Mean age in threatened abortion group was significantly more than that seen for the normal pregnant group (p = 0.026). Seventy three patients were in gestational age of 12 weeks (GA) and 27 in more than 12 weeks of GA. Overall, 26 normal pregnant women were in 5-12 weeks of GA and 47 threatened abortion cases were in 5-12 weeks of GA. Three cases were admitted after 12 weeks. The patients, who had vaginal bleeding, were advised to consult sooner than the others.
The number of threatened abortion cases decreased after 12 weeks of gestational age. There was no significant correlation between serum CA-125 and maternal age or previous abortions but there was a correlation between serum CA-125 level and specific gravidity (p > 0.1).
CA-125 in 85% of normal patients and 60% of threatened abortion cases was less than 40 IU/ml. Mean serum CA-125 in normal pregnant group was 26.2 ± 2.72 IU/ml and in threatened abortion group was 37.44 ± 3.25 IU/ml. Therefore, there was a significant difference between these two groups (p = 0.009).
In the assessment of pregnancy outcomes after 20 weeks of gestation, there was an on-going pregnancy in 84% of cases, and the pregnancy was terminated before 20 weeks in 12% of the patients; while, the outcome of pregnancy was unknown in 4% of the cases because the patients were not available.
Serum CA-125 level in the patients, whose pregnancy was terminated before 20th week of gestation, was 58.7 ± 7.25 IU/ml and in on-going pregnancy group was 26.61 ± 1.76 IU/ml. Therefore, there was a significant difference between these two groups according to the statistical analysis (p = 0.000).
In threatened abortion group, the final mean serum CA-125 level in aborted cases (12 cases) was 58.17 ± 7.25 IU/ml and in those with on-going pregnancy after 20th weeks of gestation (38 cases), was 30.89 ± 2.93 IU/ml (Table 1). Therefore, there was a significant difference between these two groups as well (p < 0.01).
Loss of pregnancy is a distressing problem for both the patient and physician. Not all conceptions result in live birth of the infant and most of pregnancy losses are not diagnosed (2).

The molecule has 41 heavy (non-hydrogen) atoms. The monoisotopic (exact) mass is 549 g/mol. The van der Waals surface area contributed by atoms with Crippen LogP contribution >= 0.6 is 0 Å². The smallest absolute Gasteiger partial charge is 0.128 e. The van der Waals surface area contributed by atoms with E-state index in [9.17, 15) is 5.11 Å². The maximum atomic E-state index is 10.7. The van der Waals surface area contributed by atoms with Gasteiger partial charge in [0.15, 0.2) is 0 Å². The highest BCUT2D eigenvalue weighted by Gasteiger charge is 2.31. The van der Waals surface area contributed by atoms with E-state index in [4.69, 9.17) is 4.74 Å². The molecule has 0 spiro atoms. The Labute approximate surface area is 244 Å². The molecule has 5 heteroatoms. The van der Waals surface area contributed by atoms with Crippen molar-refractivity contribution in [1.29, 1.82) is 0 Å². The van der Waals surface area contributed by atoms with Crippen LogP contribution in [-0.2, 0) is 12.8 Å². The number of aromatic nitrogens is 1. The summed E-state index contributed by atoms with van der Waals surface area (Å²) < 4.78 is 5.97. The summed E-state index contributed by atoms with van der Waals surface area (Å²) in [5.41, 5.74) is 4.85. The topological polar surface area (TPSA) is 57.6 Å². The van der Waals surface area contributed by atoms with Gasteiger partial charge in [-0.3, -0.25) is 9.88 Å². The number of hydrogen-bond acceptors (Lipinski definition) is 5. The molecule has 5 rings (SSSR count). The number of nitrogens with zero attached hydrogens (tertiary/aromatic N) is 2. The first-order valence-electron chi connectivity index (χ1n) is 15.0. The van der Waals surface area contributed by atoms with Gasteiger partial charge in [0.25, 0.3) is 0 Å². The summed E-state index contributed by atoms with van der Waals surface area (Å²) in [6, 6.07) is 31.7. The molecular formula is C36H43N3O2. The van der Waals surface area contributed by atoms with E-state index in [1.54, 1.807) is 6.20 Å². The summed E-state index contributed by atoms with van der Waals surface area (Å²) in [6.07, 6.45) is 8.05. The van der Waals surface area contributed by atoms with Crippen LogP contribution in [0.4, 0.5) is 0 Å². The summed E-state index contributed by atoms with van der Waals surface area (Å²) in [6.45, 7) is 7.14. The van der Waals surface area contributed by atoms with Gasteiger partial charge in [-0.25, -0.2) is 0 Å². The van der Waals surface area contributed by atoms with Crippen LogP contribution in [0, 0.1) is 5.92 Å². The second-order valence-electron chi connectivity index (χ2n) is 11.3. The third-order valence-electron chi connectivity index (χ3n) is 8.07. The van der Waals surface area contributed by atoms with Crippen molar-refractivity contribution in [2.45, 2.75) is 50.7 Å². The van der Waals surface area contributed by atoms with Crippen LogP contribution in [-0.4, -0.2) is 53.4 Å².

The clinical diagnosis of threatened abortion is presumed when any bloody vaginal discharge or bleeding appears during the first half of pregnancy. Of these women who bleed in early pregnancy; approximately half will abort (3).
Occasionally, bleeding may persist for weeks, and then it becomes essential to decide whether there is any possibility of continuation of the pregnancy or not. Vaginal sonography, serial serum quantities, human chorionic gonadotropin (hCG) levels and serum progesterone values, measured alone or in various combinations have proven helpful in ascertaining if a live intrauterine pregnancy is present.
The CA-125 tumor marker is a cell-surface antigen, derived from the surface coelomic epithelium, including the mucosa of the entire female genital tract and the germinal epithelium of the ovaries (5). The fetal chorion, amniotic fluid and maternal decidua have also been shown to contain significant amounts of CA-125 protein (7).
Serum CA-125 levels are increased in early pregnancy and immediately after birth, implicating the disintegration of the maternal decidua (i.e., blastocyst implantation and placental separation) as a possible source of the tumor marker elevation (8). A significant increase in serum CA-125 levels was also reported in a group of patients with vaginal bleeding and impending spontaneous abortion (9, 10). It was concluded that the extension of decidualdestruction and trophoblast separation from decidual cells was the major source of the maternal serum CA-125 elevation, but this has not been supported by other studies (6, 11).A connection between serum CA-125 levels and abnormal early intra-uterine pregnancies has been investigated to determine whether it might be useful in the assessment of threatened abortion or not. It was believed that the destruction of fetal tissues and deciduas would yield different serum CA-125 values in patients with threatened abortion, compared with the patients with normal intrauterine pregnancies. One of the cross-sectional studies has reported the significantly lowered serum CA-125 concentrations in women with ectopic pregnancies (6). The low CA-125 levels were explained by the impaired interaction between the fetal trophoblast and tubal mucosa (9).